Despite such formidable opposition, the struggling school managed to open for business later that year in a former Jewish synagogue on Commerce Street. Determined to prevail, in 1901 Rosser opened his own care facility in a converted 14-room brick mansion on Junius Street, just a few blocks from St. Paul’s, which he called Good Samaritan Hospital. Striving for bigger and better things, Rosser and others immediately set upon the task of persuading prominent local Baptists to help him handle the demand resulting from the city’s phenomenal growth and ever-burgeoning medical needs. Rosser let the Baptist General Convention have his hospital for what he had in it, and the Texas Baptist Memorial Sanitarium was born in 1903, later to be rebuilt and eventually renamed Baylor University Medical Center.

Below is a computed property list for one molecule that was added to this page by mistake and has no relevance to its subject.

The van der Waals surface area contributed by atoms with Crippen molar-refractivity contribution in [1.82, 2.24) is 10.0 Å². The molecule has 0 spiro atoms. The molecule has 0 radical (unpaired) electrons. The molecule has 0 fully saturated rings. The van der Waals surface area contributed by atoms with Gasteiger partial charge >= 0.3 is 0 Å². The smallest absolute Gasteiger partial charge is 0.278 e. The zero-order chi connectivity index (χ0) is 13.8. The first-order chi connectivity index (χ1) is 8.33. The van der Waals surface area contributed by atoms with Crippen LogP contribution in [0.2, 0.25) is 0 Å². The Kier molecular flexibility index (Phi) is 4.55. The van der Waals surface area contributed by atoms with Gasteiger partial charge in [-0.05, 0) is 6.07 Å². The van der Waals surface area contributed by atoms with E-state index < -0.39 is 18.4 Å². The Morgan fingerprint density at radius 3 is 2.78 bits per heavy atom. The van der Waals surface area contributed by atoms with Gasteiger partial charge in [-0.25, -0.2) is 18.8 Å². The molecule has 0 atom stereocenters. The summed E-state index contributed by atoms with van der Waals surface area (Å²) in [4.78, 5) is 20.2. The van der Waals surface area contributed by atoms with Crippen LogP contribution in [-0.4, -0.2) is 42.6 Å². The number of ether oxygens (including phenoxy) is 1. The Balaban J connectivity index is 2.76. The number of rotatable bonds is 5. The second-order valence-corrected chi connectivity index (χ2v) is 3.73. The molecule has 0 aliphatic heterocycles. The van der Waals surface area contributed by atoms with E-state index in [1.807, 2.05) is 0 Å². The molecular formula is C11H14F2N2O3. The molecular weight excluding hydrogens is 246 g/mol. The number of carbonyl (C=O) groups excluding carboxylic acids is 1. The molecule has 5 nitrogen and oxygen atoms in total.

The Baptist sponsors also assumed control of the University of Dallas Medical Department, soon to be known as Baylor College of Medicine, assuring a close working relationship with the hospital. Rosser continued to figure prominently in the progress and development of both the hospital and the medical school as a staff physician and senior professor. He died in 1945 at the age of 83, well above the average life span—which he helped move up a notch or two during his 56 years in Dallas.

Edward H. Cary, M.D.